Let’s start with creating a very basic react app. We will have a couple of form fields and buttons so that we can get a feel for how Cypress works. Use the following command to create a boiler-plate react app:

npx create-react-app cypress-medium

cd cypress-medium

npm start

We will use react-bootstrap for our components, you can install it using:

npm install react-bootstrap --save

Inside the cypress-medium directory, you can follow the code from my repository to build your own components. Here is a little snippet from that file to show how yours should like:

Note: We are using the useState hook to keep and update the state of our application, you can read more about it here.

Sample React App

To run through this real quick, we are setting our states using our hooks, then declaring if our submit button should be enabled based on the inputs in the form. We have a very basic form that uses components from react-bootstrap, and we also have a modal that will be an additional feature we can test with our framework.

Now that we have our react app set up, we can do what we have been waiting for, installing Cypress! You can use one of these commands in your project’s directory to install:

npm install cypress — save-dev

or

yarn add cypress --dev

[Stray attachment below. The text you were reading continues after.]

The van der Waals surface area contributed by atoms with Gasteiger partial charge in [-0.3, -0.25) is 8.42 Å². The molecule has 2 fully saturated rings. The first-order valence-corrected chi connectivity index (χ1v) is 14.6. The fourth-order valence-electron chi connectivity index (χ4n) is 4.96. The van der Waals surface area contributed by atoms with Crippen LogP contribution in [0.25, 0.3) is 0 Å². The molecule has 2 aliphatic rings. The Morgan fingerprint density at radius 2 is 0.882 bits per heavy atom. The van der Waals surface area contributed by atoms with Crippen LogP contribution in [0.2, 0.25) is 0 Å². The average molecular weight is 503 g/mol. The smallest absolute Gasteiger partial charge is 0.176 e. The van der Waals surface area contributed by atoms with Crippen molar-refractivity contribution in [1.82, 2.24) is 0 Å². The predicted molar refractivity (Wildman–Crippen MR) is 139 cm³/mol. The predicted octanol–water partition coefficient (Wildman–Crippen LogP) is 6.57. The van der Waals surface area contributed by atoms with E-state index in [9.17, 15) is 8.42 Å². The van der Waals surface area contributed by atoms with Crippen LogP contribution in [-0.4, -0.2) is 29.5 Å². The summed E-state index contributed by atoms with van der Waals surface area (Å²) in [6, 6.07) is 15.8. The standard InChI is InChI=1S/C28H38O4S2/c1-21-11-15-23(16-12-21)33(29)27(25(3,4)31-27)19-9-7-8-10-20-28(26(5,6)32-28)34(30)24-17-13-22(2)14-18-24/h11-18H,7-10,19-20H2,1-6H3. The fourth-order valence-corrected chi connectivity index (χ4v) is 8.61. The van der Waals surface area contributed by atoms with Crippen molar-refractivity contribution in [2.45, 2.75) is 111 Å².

Then to initialize Cypress, run the following command:

node_modules/.bin/cypress open

To run your tests in a headless manner, you can use run instead of open. Remember this should all be in your project’s directory for these commands to work.

After running this command you will see a new folder named “cypress” in your project. Cypress will generate a bunch of example files for you within the integrations directory. We will go ahead and delete all of them because we will be building a custom one for our application.

Next up, we are going to update our package.json to override npm test to run Cypress. In your package.json file, under the scripts object, update test to say test: "./node_modules/.bin/cypress open.

Let’s create a new example.js file inside the integration directory. This is where we will write our tests. We will have a very basic test that only goes to our react app.

describe(“Our first test”, () => {  it(‘should go to our sample react app, () => {    cy.visit(“http://localhost:3000/");})}

describe is the convention used to group together smaller tests and it s are supposed to denote the smaller unit tests.